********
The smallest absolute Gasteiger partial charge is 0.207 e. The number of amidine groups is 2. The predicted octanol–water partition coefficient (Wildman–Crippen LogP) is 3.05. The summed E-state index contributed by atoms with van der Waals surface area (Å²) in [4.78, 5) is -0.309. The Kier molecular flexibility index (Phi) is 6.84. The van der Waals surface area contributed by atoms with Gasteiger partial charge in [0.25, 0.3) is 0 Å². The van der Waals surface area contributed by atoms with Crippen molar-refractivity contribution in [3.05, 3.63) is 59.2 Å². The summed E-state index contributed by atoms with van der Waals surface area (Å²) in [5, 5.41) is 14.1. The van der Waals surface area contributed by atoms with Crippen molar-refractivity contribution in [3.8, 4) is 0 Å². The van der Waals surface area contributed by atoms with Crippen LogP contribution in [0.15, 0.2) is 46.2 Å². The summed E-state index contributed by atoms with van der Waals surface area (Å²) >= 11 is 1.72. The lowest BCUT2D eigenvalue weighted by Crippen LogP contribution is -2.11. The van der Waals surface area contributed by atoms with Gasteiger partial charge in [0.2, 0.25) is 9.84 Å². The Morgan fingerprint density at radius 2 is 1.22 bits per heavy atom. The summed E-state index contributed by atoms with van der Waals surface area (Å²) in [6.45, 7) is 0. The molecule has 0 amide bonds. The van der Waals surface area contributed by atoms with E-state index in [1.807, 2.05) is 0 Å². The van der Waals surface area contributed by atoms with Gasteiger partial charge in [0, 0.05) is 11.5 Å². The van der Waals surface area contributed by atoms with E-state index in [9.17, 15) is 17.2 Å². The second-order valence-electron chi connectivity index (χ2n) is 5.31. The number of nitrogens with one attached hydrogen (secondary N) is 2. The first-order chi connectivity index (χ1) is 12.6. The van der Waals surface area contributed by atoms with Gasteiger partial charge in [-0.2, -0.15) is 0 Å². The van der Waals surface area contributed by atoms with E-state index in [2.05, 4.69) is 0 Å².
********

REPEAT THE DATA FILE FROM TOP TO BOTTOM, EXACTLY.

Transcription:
The smallest absolute Gasteiger partial charge is 0.207 e. The number of amidine groups is 2. The predicted octanol–water partition coefficient (Wildman–Crippen LogP) is 3.05. The summed E-state index contributed by atoms with van der Waals surface area (Å²) in [4.78, 5) is -0.309. The Kier molecular flexibility index (Phi) is 6.84. The van der Waals surface area contributed by atoms with Gasteiger partial charge in [0.25, 0.3) is 0 Å². The van der Waals surface area contributed by atoms with Crippen molar-refractivity contribution in [3.05, 3.63) is 59.2 Å². The summed E-state index contributed by atoms with van der Waals surface area (Å²) in [5, 5.41) is 14.1. The van der Waals surface area contributed by atoms with Crippen molar-refractivity contribution in [3.8, 4) is 0 Å². The van der Waals surface area contributed by atoms with Crippen LogP contribution in [0.15, 0.2) is 46.2 Å². The summed E-state index contributed by atoms with van der Waals surface area (Å²) >= 11 is 1.72. The lowest BCUT2D eigenvalue weighted by Crippen LogP contribution is -2.11. The van der Waals surface area contributed by atoms with Gasteiger partial charge in [0.2, 0.25) is 9.84 Å². The Morgan fingerprint density at radius 2 is 1.22 bits per heavy atom. The summed E-state index contributed by atoms with van der Waals surface area (Å²) in [6.45, 7) is 0. The molecule has 0 amide bonds. The van der Waals surface area contributed by atoms with E-state index in [1.807, 2.05) is 0 Å². The van der Waals surface area contributed by atoms with Gasteiger partial charge in [0, 0.05) is 11.5 Å². The van der Waals surface area contributed by atoms with E-state index in [9.17, 15) is 17.2 Å². The second-order valence-electron chi connectivity index (χ2n) is 5.31. The number of nitrogens with one attached hydrogen (secondary N) is 2. The first-order chi connectivity index (χ1) is 12.6. The van der Waals surface area contributed by atoms with Gasteiger partial charge in [-0.2, -0.15) is 0 Å². The van der Waals surface area contributed by atoms with E-state index in [2.05, 4.69) is 0 Å².